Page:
Scott’s comment: Did he answer the question?
What specific things would you recommend that the Synod do to address the student loan debt of her church workers?
Scott’s comment: There’s no easy answer here. I don’t think it’s so preposterous to think that the Synod could pay for seminary tuition, but without a paradigm shift in current thinking, it’ll never happen.
“Pray the Lord of the harvest send workers” (Matt. 9:38). I recently gathered leaders from the seminaries, Concordia Plans, LCMS Foundation, LCEF and the Lutheran Federal Credit Union. We identified facts and trends. Most students are not heavily in debt. A third are deeply challenged, especially couples that borrowed heavily for undergraduate education. Sems are great at raising money and providing scholarships. Some districts provide great assistance, others far less. Concordias must monitor the debt of pre-sem students. There are debt limits in place for sem entrance. Endowments should be expanded significantly. Over the past triennium, Synod has provided $10 million to the sems. God help us to do more (1 Tim. 5:18; Gal. 6:6; Heb. 10:24).
I would encourage all students at our universities and seminaries to go through a financial management program like Financial Peace University. Learning to manage our finances responsibly is critical. The Michigan District’s capital campaigns “The Future Is Now” and “Here We Stand” have given, and continue to give, significant financial aid to students going into full-time church work in our universities and seminaries. Synod should encourage such campaigns in all districts and the “Adopt a Student” program in congregations. LCEF’s Education Repayment Loan Program (http://lcef.org/loans/education_min.cfm) is an amazing blessing that should also be emphasized and utilized.
The St. Louis seminary has taken the issue of student debt very seriously and has worked very diligently to significantly reduce out-of-pocket tuition costs for our M.Div. students. Part of the solution is to make the needs known to the people of the LCMS, part of it is sound stewardship on the part of the seminary and part of it is working directly with students on their own financial planning and stewardship. My encouragement will be to develop a “culture of stewardship” wherein we all practice, “Take my life and let it be consecrated, Lord, to Thee.”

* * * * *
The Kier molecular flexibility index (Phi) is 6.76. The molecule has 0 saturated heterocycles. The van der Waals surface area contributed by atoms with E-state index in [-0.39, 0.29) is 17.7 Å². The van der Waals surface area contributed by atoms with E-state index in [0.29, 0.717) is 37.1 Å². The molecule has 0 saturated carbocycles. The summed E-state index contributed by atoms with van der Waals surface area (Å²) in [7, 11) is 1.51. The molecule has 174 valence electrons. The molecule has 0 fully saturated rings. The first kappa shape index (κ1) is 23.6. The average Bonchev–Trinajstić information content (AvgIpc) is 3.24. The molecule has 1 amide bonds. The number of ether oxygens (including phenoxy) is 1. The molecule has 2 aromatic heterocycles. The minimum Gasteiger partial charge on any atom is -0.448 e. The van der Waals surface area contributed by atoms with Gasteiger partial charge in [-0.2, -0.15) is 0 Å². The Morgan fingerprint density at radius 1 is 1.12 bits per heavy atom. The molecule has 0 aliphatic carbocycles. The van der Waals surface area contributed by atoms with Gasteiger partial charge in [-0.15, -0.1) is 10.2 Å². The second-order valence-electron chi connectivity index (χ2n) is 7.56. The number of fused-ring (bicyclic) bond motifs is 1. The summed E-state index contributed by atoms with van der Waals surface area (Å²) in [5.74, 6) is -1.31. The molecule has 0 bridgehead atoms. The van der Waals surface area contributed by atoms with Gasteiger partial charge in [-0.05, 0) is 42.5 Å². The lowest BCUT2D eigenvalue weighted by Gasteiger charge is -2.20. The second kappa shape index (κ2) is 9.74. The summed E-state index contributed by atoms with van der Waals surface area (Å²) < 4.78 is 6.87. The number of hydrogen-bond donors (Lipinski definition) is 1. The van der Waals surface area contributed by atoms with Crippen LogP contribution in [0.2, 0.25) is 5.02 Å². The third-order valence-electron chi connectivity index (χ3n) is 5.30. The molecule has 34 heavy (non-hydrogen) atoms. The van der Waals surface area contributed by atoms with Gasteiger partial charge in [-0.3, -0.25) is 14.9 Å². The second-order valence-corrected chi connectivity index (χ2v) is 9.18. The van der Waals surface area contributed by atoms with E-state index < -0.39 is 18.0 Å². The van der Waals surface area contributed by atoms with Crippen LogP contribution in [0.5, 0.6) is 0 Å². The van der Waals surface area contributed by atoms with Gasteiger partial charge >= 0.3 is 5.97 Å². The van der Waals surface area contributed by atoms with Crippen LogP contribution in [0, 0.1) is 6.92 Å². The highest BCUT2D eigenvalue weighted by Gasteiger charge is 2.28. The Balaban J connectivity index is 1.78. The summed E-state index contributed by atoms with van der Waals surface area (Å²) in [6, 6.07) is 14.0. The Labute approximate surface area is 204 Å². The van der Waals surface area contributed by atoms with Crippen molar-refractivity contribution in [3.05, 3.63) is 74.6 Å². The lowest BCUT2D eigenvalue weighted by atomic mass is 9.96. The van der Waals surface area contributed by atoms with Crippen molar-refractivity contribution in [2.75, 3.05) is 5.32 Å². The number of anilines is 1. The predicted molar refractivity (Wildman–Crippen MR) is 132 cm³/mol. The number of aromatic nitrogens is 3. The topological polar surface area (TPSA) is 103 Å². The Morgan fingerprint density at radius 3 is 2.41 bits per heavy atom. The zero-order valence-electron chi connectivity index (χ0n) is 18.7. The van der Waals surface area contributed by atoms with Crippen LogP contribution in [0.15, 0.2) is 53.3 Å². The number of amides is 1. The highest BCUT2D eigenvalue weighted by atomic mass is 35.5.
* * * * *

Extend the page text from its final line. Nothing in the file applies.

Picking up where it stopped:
In the context of our walking together as Synod, what is the best way to address the concerns of many that we have individuals who are publicly preaching, teaching and administering the Sacraments without being recognized by the church as pastors?
Scott’s comment: This seems to be a “loaded question,” inferring that Licensed Lay Deacons should be ordained.
“I appeal to you, brothers … that there be no divisions among you” (1 Cor. 1:10). The 2013 convention asked me to appoint a task force to (1) Provide flexibility so that 200+ parishes served by Licensed Lay Deacons will still be; and (2) Get us in line with the Bible (Rom. 10:14f.) and Confessions (AC XIV), such that men who are preaching and administering the Sacraments regularly are called and ordained. I refuse to pit mission against doctrine or laity against clergy. They should be colloquized as SMP pastors (1 Tim. 5:17). No parishes need close. CTCR and seminaries support this proposal.
Who’s going to pay for these men to be colloquized?
Licensed Lay Deacons (to whom the question refers, I believe) are generally worker-priests, under or uncompensated, serve under the supervision of an ordained pastor, often assisting pastors at their home congregation’s request. Highly trained, educated and certified annually, those they minister to frequently have no other recourse for Word and Sacrament ministry. I am thankful for their hard work, labor of love, allowing themselves to be used by God in surprising ways. Remembering Paul’s words, “I planted, Apollos watered,” (1 Cor. 3:6) and Jesus’ words to His disciples in Mark 9:40, “for whoever is not against us is for us,” is helpful.
Scott’s comment: What about this?
Those who are “publicly preaching, teaching and administering the Sacraments without being recognized by the church as pastors” are not being independent and unmindful of the whole church but acting according to [a] 1989 Synod convention resolution. This issue is indeed troubling the church and can be resolved in a unifying or divisive way. Either side can get a majority to impose its position on those who disagree or both sides together can patiently but persistently work toward a resolution that most will embrace. “Seek peace and pursue it” (1 Peter 3:11).
Scott’s comment: We should seek a resolution that our confessions will embrace, not one that most people will embrace. Truth supersedes majority vote.
That’s it for today. Have a fructiferous discussion.